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Coronavirus (COVID-19): updates and advice, including help if you are struggling financially

What domestic abuse is

The cross-government definition of domestic abuse is:

any incident or pattern of incidents of controlling, coercive or threatening behaviour, violence or abuse between those aged 16 or over who are or have been intimate partners or family members regardless of gender or sexuality. This can include but is not limited to the following types of abuse:

  • psychological
  • physical
  • sexual
  • financial
  • emotional

Controlling behaviour is:

a range of acts designed to make a person subordinate and/or dependent by isolating them from sources of support, exploiting their resources and capacities for personal gain, depriving them of the means needed for independence, resistance and escape and regulating their everyday behaviour.

Coercive behaviour is:

an act or a pattern of acts of assault, threats, humiliation and intimidation or other abuse that is used to harm, punish, or frighten their victim.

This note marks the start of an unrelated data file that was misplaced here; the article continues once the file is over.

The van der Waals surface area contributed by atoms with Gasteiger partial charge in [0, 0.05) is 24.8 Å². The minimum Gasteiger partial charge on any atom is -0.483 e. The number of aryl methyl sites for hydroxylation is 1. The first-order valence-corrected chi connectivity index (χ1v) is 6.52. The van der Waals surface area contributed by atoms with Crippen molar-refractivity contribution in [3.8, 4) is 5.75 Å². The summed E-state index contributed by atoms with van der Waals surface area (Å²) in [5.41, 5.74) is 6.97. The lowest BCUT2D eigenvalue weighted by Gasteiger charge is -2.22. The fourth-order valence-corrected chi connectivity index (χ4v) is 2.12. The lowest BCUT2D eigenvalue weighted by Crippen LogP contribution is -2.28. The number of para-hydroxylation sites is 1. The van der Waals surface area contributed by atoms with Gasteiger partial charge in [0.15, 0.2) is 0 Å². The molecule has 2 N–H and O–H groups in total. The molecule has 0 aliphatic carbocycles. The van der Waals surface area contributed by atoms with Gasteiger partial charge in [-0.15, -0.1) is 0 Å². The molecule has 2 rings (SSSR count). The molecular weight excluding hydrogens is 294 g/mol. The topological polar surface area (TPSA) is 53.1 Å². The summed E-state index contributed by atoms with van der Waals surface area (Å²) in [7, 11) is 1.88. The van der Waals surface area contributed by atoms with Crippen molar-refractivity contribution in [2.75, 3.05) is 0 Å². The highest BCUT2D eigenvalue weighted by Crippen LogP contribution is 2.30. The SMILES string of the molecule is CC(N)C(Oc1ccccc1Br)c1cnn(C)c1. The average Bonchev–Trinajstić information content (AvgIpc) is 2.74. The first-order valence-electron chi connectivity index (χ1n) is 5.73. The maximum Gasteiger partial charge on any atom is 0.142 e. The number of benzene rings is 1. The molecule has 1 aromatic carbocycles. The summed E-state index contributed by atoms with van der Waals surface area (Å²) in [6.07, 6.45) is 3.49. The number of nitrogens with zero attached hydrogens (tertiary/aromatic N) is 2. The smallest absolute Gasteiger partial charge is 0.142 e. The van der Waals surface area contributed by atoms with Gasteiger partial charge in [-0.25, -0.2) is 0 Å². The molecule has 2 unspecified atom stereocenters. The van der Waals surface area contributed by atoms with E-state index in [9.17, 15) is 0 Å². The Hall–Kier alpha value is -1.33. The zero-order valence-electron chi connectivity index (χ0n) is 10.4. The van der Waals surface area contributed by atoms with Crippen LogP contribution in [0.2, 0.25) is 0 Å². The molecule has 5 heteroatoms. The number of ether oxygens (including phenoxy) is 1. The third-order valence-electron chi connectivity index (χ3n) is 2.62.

This definition, which is not a legal definition, includes so called 'honour' based violence, female genital mutilation (FGM) and forced marriage, and is clear that victims are not confined to one gender or ethnic group.

Finding out about a partner's history of domestic abuse

The Domestic Violence Disclosure Scheme (DVDS) is commonly known as Clare's Law and named after Clare Wood who was murdered by her boyfriend in 2009.

The scheme allows information about an individual's history of domestic abuse to be disclosed to a new partner. This is to help them make an informed decision about the relationship. It also signposts potential victims to specialist domestic abuse services.

The scheme is for anyone in an intimate relationship regardless of gender.

Who can ask for information?

Anybody can make an enquiry, but information will only be given to someone at risk, or a person in a position to safeguard the victim.

Partner agencies can also request that information is given about an offender's past history if they believe that someone is at risk of harm.

How to request information

If you want to make an application for information under the DVDS, call Dorset Police on 101.

More information and an application form can be found on the Dorset Police website.

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